Pacheedaht territory includes the lands and waters along the southwest coast of Vancouver Island between Bonilla Point and Sheringham Point (see Map). The name “Pacheedaht” translates to English as “Children of the Sea Foam” .
The Pacheedaht language is similar to that of our neighbours and relatives amongst the Ditidaht First Nation and also with the Makah people across the Strait of Juan de Fuca in Washington State. The Pacheedaht language is also similar to the language spoken by the various Nuu-chah-nulth First Nations further to the north and west along Vancouver Island’s coast. Pacheedaht people are related by kinship, language and culture to several other First Nations on Vancouver Island and to the Makah. The Pacheedaht have many relatives and friends amongst neighbouring communities.
Example of a Village Similar to the Traditional Pacheedaht First NationsExample of a Traditional Village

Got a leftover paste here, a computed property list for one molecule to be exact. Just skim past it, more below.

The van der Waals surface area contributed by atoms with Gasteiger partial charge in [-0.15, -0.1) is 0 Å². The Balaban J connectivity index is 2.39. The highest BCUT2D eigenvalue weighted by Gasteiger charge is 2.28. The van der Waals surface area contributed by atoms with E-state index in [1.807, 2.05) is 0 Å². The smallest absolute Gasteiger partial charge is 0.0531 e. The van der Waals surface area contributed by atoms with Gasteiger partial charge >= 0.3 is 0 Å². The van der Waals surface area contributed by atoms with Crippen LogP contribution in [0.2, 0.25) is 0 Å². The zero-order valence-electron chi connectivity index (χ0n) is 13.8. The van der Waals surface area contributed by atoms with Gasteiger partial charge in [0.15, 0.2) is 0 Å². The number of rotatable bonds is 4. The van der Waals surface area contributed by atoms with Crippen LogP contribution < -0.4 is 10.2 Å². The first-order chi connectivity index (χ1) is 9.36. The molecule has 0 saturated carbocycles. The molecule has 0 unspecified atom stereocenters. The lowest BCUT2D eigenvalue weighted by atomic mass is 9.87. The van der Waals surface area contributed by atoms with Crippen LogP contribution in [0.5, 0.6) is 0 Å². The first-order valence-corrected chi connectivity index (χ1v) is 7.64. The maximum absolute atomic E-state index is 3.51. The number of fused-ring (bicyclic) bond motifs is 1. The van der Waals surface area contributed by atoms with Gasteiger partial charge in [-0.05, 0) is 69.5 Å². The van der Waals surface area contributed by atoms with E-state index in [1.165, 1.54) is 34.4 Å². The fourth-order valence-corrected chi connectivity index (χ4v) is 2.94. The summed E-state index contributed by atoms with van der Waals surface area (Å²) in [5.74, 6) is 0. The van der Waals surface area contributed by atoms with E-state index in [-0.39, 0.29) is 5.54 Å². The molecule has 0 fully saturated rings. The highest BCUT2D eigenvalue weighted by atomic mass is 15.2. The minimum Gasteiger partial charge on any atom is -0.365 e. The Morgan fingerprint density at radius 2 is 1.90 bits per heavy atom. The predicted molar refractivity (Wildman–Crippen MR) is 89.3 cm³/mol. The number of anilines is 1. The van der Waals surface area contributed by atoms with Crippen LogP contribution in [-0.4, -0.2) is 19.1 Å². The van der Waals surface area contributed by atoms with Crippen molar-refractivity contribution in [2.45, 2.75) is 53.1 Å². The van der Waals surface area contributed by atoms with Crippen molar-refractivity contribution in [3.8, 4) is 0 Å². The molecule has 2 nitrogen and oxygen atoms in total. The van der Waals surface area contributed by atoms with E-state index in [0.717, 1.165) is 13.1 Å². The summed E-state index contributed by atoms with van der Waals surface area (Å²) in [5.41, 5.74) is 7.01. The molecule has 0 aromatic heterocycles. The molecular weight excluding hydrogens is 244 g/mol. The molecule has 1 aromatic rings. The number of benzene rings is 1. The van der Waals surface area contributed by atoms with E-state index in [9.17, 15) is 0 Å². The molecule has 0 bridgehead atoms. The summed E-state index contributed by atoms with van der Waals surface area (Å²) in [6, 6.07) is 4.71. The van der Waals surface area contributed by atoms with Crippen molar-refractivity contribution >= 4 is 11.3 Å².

In fact, according to traditional history, long ago Pacheedaht and Ditidaht ancestors lived together as one tribe at an origin village located on the river whose native name is Diitiida. If you look for the name Diitiida on a map today, you won’t find it, since most of the Pacheedaht names for places have been replaced by English place names. The river the Pacheedaht call Diitiida is marked as “Jordan River” on modern maps.
Before the diseases came to our territory, brought by white explorers, traders and settlers, some estimates say that the Pacheedaht numbered 1,500 people or more. Pacheedaht ancestors followed a seasonal round that included moving residence to several places throughout an average year in order to take advantage of seasonally abundant resources. Pacheedaht villages and camps were spread throughout the territory, especially along the coastline and on the banks and mouths of larger rivers. A typical Pacheedaht house would be occupied by four to six families with each having its own fireplace inside the house.